In the morning, again, as is my custom, I stopped by Rev. Al Sharpton’s Saturday Morning Rally at the National Action Network (NAN)’s headquarters. In his message, Rev. Sharpton focused on his childhood. When he was in the 2nd grade and was about 7 or 8 years old, he wrote his name as “Rev. Albert Sharpton.” It made an impression on me because I have been dealing with the topic, “Naming Yourself.”

Before I was five years old, I wanted to be a doctor. I named myself, “Doctor.” My parents were very helpful and they started calling me, “Doctor.” They even said that I walked like Dr. McAdoo, who was the only Black doctor in town. I suspect that if we studied the lives of extraordinary achievers, early on, they named themselves, “Achievers” in some language or form of action, and the world eventually agreed with them.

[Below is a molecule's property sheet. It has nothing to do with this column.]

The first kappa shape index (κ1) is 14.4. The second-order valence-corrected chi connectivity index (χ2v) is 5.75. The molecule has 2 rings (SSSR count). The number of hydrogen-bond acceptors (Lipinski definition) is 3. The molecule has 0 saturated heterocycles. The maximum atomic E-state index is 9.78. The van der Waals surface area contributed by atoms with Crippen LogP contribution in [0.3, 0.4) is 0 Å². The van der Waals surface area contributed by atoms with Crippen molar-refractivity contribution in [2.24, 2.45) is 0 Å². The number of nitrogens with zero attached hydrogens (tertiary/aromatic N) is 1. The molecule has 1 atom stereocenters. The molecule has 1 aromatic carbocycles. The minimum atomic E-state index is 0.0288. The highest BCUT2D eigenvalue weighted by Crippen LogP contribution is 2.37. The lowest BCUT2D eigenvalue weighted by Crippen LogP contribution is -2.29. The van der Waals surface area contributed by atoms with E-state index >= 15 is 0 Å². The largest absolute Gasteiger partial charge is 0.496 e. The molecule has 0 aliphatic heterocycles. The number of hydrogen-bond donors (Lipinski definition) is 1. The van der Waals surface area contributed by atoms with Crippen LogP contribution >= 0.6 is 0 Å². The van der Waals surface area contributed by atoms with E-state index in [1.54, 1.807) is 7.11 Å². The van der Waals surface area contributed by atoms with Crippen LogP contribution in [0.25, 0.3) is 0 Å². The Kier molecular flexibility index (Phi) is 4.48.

Gwen Carr (mother), Esau Garner (wife), and Emerald Garner (daughter) of Eric Garner, who was killed in a police chokehold in 2014, were present with Rev. Kirsten Foy who is the Northeast Director of NAN. We discussed planning a “Remembering Eric Garner” March that would commence at my church, The House of the Lord Church, in Brooklyn, NY, at 11am; and, end at Prospect Park on Saturday, July 16, 2016.

Departing NAN at 11am, I stopped by my church. I picked up my videographer, Kefentse Johnson, and headed to Jamaica, Queens. There was a special program, “Remembering Sean Bell.” On the eve of his wedding day, Mr. Bell was killed by the police in a hail of 50 bullets. The program was held at the Christ Community Church, pastored by Bishop Lester Williams.

As we walked in, Mrs. Bell was recounting her anguish when she learned of her son’s death, and the various programs which the family and supporters have developed in his memory over the years. She thanked everyone for their unwavering support.